Birthparents, I think to some extent need to feel the imprint they have left on their child and who can blame them, but what a horrible legacy this wounded element leaves. So now, not only is the mother wounded herself, but now according to the theory, by placing she has automatically forever wounded her child? That makes me mad that someone would say this as truth to birthmothers. Often these women are making a choice that they will grieve for a lifetime and someone is going to tell them that despite them making this choice for what they feel is for the benefit of their child, their child is automatically and inevitably doomed because of that choice?
Adoptees may need to place a name or a reason for their feelings. We are people and have many varying different feelings about our adoptions. Some adoptees are unhappy and want to know why. Some may really want to meet their birthparents and feel as though they have been wounded by being separated from them, but was that an inherent feeling? Did they have no choice of it and it had existed from birth? Even if I did buy into all the memories as an embyo and all the other parts of this theory, how could this inherent wound explain me and others who are like me who are happy and have gone on to for strong and loving attachments? THIS. This my friends is not the name of your feelings. I hear you. I hear those of you feeling loss or trauma or something missing, but this is not its name.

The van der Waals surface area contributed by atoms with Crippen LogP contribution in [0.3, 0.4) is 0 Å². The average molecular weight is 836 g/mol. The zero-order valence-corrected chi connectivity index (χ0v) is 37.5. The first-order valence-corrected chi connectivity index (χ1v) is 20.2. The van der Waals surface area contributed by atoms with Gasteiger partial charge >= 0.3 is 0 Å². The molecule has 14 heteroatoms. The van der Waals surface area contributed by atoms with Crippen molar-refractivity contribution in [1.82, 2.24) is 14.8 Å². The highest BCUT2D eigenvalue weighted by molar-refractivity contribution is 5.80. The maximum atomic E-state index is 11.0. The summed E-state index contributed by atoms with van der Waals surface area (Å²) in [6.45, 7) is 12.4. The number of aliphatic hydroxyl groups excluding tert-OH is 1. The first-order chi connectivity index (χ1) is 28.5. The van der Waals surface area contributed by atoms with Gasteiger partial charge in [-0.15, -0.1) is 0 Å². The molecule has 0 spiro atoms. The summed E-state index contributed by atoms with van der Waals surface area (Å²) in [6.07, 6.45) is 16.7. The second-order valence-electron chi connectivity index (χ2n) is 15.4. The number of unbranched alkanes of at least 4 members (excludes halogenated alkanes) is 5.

Were all adoptees doomed from the start?
Is it a true primal wound that none of us can escape, or is it a result of other things; a predisposition for depression, or poor choices or just their feelings as an individual? I will not be told one more time that I am living in a state of denial and that one day in middle age (I am pretty sure I am there) there will be a moment when a dark cloud befalls me and I will forever be changed by the realization I am primally wounded. I know myself pretty well. I know I will never be happy with my weight. I know my eyes change color depending on what I wear. I know I am thankful to my birthmother and hope she is happy. I know I will not search for her and have never felt the need or urge to (which also flies in the face of the theory) but would not turn her away if she came to me for her peace. And- God bless those who are and I hope they find their way, but I KNOW I am not wounded.